console.log('===> [Check TRUST] The variable SAP_JWT_TRUST_ACL was not found in the app environment')
      return {isValid: false, message: 'Missing environment variable SAP_JWT_TRUST_ACL'}                

   let aclJson = undefined
   try {
       aclJson = JSON.parse(aclstring)
   } catch (error) {
      console.log(`===> [Check TRUST]: Error while parsing env var: SAP_JWT_TRUST_ACL. Value is not valid JSON: ${error}`);
      return {isValid: false, message: 'Error while parsing SAP_JWT_TRUST_ACL. Value is not valid JSON. See log for details'}                
   console.log(`===> [Check TRUST]: value of SAP_JWT_TRUST_ACL is valid JSON`);
   // check correct format
   const aclIsArray = Array.isArray(aclJson)
   console.log(`===> [Check TRUST]: value of SAP_JWT_TRUST_ACL is valid Array: ${aclIsArray}`);     
   if (! aclIsArray){
      console.log(`===> [Check TRUST]: Incorrect format of SAP_JWT_TRUST_ACL: Value is NOT array`);
      return {isValid: false, message: 'Incorrect format of SAP_JWT_TRUST_ACL: Value is NOT array. See log for details'}                       

   // check if jobscheduler (foreign) clientid is trusted   
   var foundMatch = false;
   for (var aclEntry in aclJson) {
      let clientidInAcl = aclJson[aclEntry].clientid
      let identityzoneInAcl = aclJson[aclEntry].identityzone
      console.log(`===> [Check TRUST]: value of SAP_JWT_TRUST_ACL[i].clientid: ${clientidInAcl} and identityzone: ${identityzoneInAcl}`);

       if (((clientidInAcl === clientSentByJobScheduler) || (clientidInAcl === '*'))
                && ((identityzoneInAcl === identitySentByJobscheduler) || (identityzoneInAcl === '*'))) {
           foundMatch = true;
   if (foundMatch) {
      console.log(`===> [Check TRUST]: the jobscheduler clientid and identityzone are contained in TRUST. All fine ;-)`);
      return {isValid: true, message: 'The jobscheduler clientid and identityzone are contained in TRUST'}                       
   } else {
      console.log(`===> [Check TRUST]: Error: the jobscheduler clientid is NOT contained in TRUST. Result: 403 - Forbidden`);
      return {isValid: false, message: 'The jobscheduler clientid and identityzone NOT contained in TRUST_ACL'}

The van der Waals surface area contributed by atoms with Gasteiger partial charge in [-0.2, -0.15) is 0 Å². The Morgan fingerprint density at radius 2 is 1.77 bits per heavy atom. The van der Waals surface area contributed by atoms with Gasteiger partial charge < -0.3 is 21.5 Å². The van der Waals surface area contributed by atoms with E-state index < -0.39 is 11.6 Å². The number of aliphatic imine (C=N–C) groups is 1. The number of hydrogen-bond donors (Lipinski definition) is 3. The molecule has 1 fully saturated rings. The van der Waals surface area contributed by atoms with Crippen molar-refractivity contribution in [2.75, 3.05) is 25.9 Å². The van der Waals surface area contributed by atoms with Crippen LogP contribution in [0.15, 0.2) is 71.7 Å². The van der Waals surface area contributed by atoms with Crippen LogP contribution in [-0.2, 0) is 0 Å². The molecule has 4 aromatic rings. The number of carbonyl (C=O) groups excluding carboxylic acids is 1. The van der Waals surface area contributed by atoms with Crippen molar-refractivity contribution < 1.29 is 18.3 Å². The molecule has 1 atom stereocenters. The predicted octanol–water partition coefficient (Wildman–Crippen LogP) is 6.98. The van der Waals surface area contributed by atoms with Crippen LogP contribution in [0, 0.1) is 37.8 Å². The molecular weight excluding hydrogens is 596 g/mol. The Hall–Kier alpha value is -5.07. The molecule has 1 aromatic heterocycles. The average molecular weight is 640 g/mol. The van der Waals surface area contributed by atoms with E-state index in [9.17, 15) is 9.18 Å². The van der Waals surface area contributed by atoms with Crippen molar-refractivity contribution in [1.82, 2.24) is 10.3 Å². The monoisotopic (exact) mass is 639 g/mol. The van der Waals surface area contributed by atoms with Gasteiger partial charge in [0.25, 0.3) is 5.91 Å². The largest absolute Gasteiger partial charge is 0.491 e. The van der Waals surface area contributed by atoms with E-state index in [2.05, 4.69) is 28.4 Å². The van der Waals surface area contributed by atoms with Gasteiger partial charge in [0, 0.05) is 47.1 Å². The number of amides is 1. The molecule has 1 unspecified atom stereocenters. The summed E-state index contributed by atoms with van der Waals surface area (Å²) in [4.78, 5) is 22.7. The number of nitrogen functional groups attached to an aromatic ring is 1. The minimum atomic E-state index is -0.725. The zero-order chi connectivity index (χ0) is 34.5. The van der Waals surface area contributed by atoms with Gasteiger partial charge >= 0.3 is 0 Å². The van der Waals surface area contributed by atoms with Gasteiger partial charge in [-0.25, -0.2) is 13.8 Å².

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  • Dear Roggan

    thanks for your sharing, by following your instruction,  I checked my configuration many times, I still get error code 401 in the job execution log, i think the token is not passed from jobscheduler to my backend servcie.

    for my case, I have already backend service(CAP java) and uaa, uaa has been bind to the backend service, I need to call one of my service endpoint with jobscheduler.

    here is my steps:

    1. create scheduler with plan “standard” and parameters:{“enable-xsuaa-support”: true }​
    2. update my existing xs-security.json th additional new scope:
            “name”: “$XSAPPNAME.TrustExt”,
            “description”: “Enable Calls from trusted external source”,
            “grant-as-authority-to-apps”: [

      then use cf update-service..

    3. update my existing backend service with binding to scheduler instance, specified after binding of uaa, and propertt SAP_JWT_TRUST_ACL: [{“clientid”:”*”, “identityzone”:”*”}]
    4. deploy updated backend service

    after that, I create a job and execute it immediately, it get error 401.


    then. I unbind both uaa and scheduler for back service,restage, bind uaa, restatge, bind scheduler, restaget. the job still gets error 401.


    do you have any idea what’s wrong with my case?





    • Hi Carlos,

      These blog series are much informative. Thanks.

      In all these blog post the REST endpoints resides in CF. Is it possible to configure external API endpoint? if so how authentication will be done?


      • Hi Akash S
        Thanks for your feedback, Thanks !
        No, Jobscheduler has been designed to facilitate development in CF
        It is nice, that Jobscheduler can automatically do the OAuth flow when calling an endpoint
        To facilitate that, an application needs to be BOUND to Jobscheduler.
        That can only be done inside CF
        If required, as a workaround, you can deploy and bind a proxy app, which will then call your external endpoint
        Hope this is helpful
        Kind Regards,